cheerleader wrote:For false claims and overstatement of effectiveness in advertising and unsubstatiated benefits to patients, and for understating side effects and risks.
Apparently the "happy people with MS" we see in those glossy brochures are not allowed.
Anecdotal evidence which is unsupported by research is against the law.
As Euphoniaa pointed out, I posted the Copaxone letter on that forum but am wondering how I missed Biogen's (my favorite company!!) warning letter
Must be slipping in my old age!
While these letters are more severe than ones I have read in the past, they are not new in the MS drug marketing wars. These companies know very well they are breaking FDA guidelines but as their sales reps have been known to say, "it's part of doing business." Stealing a few percent of the MS patient market away from your competitor can mean millions of dollars of additional revenue. To them, getting a slap on the wrist or kick in the butt for false advertising information is worth it.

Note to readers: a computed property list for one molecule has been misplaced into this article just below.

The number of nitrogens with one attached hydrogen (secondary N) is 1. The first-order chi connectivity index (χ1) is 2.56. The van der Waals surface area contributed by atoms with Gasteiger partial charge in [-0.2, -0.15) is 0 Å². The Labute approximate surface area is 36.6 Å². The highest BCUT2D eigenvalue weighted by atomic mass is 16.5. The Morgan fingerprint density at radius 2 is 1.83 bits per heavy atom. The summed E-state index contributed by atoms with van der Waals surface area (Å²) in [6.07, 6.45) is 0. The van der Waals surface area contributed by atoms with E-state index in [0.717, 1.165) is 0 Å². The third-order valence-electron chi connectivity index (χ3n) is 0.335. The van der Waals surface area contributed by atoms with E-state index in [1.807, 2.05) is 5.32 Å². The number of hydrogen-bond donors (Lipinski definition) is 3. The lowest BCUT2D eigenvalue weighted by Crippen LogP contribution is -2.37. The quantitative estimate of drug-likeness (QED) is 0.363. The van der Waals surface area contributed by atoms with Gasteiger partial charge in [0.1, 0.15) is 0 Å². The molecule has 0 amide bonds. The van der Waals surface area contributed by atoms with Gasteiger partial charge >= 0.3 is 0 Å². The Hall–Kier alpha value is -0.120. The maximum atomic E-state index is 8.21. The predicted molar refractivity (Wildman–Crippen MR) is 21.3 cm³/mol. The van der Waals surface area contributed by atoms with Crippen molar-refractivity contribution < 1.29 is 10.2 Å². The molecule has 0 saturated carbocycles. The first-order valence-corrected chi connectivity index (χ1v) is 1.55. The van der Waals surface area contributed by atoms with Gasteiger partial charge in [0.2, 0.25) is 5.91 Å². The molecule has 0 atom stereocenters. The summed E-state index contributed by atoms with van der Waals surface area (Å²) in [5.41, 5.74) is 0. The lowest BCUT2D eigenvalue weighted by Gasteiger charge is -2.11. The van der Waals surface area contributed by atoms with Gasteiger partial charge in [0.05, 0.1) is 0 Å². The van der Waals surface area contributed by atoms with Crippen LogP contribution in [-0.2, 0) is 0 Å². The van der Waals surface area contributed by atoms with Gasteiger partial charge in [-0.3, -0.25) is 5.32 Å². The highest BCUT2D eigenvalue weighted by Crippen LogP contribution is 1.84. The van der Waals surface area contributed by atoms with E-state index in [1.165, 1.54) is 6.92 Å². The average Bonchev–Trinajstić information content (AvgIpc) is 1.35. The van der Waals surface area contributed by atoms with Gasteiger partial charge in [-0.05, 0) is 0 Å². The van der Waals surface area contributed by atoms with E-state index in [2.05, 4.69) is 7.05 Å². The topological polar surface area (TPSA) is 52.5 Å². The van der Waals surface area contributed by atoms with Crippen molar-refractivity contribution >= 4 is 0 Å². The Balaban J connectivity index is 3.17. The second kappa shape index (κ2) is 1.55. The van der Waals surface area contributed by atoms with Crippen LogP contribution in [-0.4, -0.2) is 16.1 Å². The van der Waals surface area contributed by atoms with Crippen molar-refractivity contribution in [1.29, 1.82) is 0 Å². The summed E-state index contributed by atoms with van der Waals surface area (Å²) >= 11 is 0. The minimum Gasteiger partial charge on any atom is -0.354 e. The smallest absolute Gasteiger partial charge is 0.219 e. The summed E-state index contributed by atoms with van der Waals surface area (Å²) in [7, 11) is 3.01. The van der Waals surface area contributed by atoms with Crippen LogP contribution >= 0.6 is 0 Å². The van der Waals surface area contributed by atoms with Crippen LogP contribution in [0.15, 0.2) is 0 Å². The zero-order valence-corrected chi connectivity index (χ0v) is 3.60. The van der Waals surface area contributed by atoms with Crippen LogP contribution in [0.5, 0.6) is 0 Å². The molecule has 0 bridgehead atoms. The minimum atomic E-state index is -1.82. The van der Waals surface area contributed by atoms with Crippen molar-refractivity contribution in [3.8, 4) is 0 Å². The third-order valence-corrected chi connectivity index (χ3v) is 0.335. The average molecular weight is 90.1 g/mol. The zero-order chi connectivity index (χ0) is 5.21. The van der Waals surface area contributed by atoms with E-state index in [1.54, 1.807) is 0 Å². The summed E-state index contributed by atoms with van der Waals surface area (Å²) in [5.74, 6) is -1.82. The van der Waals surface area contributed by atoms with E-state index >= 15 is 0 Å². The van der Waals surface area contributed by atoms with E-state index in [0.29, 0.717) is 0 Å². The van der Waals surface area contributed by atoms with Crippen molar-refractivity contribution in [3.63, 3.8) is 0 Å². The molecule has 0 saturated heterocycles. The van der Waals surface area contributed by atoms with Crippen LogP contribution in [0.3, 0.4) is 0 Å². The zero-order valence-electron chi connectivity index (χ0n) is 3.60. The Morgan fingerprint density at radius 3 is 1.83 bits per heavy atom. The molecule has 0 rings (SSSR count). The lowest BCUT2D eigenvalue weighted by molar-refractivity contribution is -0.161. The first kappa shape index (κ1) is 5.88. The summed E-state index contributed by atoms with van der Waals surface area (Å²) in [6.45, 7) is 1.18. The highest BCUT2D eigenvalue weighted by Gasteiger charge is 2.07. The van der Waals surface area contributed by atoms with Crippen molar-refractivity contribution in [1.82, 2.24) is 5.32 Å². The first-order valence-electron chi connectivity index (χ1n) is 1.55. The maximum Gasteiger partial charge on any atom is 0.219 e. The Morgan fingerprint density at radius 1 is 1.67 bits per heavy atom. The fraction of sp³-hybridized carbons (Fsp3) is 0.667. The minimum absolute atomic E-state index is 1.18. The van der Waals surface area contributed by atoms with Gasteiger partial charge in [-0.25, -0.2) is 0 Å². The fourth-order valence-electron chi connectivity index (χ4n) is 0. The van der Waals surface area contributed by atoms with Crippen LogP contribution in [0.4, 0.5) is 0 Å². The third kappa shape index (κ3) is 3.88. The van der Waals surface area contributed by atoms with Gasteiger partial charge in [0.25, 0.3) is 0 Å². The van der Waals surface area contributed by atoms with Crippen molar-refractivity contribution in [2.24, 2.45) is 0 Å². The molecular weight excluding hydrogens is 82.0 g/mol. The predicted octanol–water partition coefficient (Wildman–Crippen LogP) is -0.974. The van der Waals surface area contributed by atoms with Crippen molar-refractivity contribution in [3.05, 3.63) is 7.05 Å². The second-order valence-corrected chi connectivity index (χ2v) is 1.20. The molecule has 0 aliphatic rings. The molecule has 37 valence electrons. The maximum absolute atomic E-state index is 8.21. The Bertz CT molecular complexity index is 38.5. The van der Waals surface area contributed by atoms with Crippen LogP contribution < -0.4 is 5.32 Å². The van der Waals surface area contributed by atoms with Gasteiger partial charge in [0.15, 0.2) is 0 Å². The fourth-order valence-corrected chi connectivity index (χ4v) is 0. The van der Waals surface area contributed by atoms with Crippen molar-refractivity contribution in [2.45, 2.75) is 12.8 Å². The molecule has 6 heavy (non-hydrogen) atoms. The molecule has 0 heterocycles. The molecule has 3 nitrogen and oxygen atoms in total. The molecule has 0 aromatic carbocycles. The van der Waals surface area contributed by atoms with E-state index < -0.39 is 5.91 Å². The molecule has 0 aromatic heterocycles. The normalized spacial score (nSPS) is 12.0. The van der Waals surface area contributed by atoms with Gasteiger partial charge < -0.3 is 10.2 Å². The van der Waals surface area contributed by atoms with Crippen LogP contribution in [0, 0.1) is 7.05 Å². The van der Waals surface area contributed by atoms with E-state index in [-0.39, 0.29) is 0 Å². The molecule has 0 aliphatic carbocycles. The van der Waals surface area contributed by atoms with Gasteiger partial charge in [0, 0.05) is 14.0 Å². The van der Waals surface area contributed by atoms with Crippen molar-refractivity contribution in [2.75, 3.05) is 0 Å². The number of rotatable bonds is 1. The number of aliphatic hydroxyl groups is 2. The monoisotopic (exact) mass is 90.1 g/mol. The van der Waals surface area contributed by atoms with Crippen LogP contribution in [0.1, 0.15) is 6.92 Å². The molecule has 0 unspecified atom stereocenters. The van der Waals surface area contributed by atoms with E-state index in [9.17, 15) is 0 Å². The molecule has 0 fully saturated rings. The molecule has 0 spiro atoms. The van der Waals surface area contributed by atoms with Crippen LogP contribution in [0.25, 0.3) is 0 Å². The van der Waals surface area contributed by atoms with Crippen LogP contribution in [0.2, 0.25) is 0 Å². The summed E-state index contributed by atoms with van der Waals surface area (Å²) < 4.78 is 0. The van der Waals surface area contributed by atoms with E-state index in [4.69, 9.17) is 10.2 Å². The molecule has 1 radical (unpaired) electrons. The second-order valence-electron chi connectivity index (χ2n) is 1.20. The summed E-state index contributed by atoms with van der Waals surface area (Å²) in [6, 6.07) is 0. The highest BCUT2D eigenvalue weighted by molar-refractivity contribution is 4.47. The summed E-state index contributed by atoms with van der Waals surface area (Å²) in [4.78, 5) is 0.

The real damage here is to the new MS patients who may see this and think that by taking these drugs, all will be well. We know differently and so will these new patients who eventually will discover that the information they read was nothing but slick marketing.
Unfortunately, I have seen this "game" going on for many years now and is one of many reasons why I detest the CRABs and the companies that make them. But as some people have said in the past, I must have an agenda and am a negative person!!